HUDSON, N.Y. — It was about three years ago when Anne
Macpherson found worms in her yard, but it wasn't until this year that the
numbers increased to such large numbers that she called in experts.
“They probably have been lingering and they just kind of
taken over and eating a lot, and grown a lot,” says Dr. Rebecca Pinder, an
She and her colleague Marilyn Wyman of Cornell
Cooperative Extension were digging for worms this afternoon in Macpherson's
Dr. Pinder says the worms can grow up to 8 inches long,
move erratically, and have a teal like iridescent shine to them.
These invasive worms originated from Asia, showing up in
our country in the past few decades.
“Anytime you move the soil it's bringing the life with it
so when we move the soil from place to place you are moving these earthworms
also,” she says.
Macpherson says the worms are slowly killing her lawn and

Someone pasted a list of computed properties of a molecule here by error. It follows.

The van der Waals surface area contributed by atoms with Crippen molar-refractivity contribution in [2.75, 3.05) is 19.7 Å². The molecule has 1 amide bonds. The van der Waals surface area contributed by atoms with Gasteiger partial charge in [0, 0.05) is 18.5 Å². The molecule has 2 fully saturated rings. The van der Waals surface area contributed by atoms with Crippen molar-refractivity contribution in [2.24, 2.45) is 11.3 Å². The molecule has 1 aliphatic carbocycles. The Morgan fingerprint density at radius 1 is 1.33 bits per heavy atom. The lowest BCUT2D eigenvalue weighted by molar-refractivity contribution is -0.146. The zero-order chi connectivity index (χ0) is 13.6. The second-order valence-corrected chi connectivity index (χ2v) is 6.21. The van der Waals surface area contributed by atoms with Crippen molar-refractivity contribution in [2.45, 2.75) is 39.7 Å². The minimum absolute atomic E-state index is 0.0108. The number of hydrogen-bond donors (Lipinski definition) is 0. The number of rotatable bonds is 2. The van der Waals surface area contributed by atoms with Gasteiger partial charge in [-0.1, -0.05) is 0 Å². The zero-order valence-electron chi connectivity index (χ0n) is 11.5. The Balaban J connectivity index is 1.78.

“They are eating so much they are speeding up the
nutrient cycling and potentially eating the roots of the plants also,” she
Dr. Pinder says this can be a problem as the worms waste,
also known as castings, is aerating the soil –changing the way nutrients flow
through the system — including the Carbon in the air.
“They do take the leaf litter, those leaves are mostly
carbon so when they are decomposing them that carbon is being released into the
atmosphere and that's not good because we want to keep as much carbon as we can
from going up into the atmosphere,” Dr. Pinder says.
And not only that, Wyman says the invasive critters are
interrupting the food chain since salamanders eat what's on the leaf litter.
Experts say there is a chemical treatment, but do not
recommend it due to unknown effects. So the best thing they say is to prevent
further spread and be careful of moving soil around.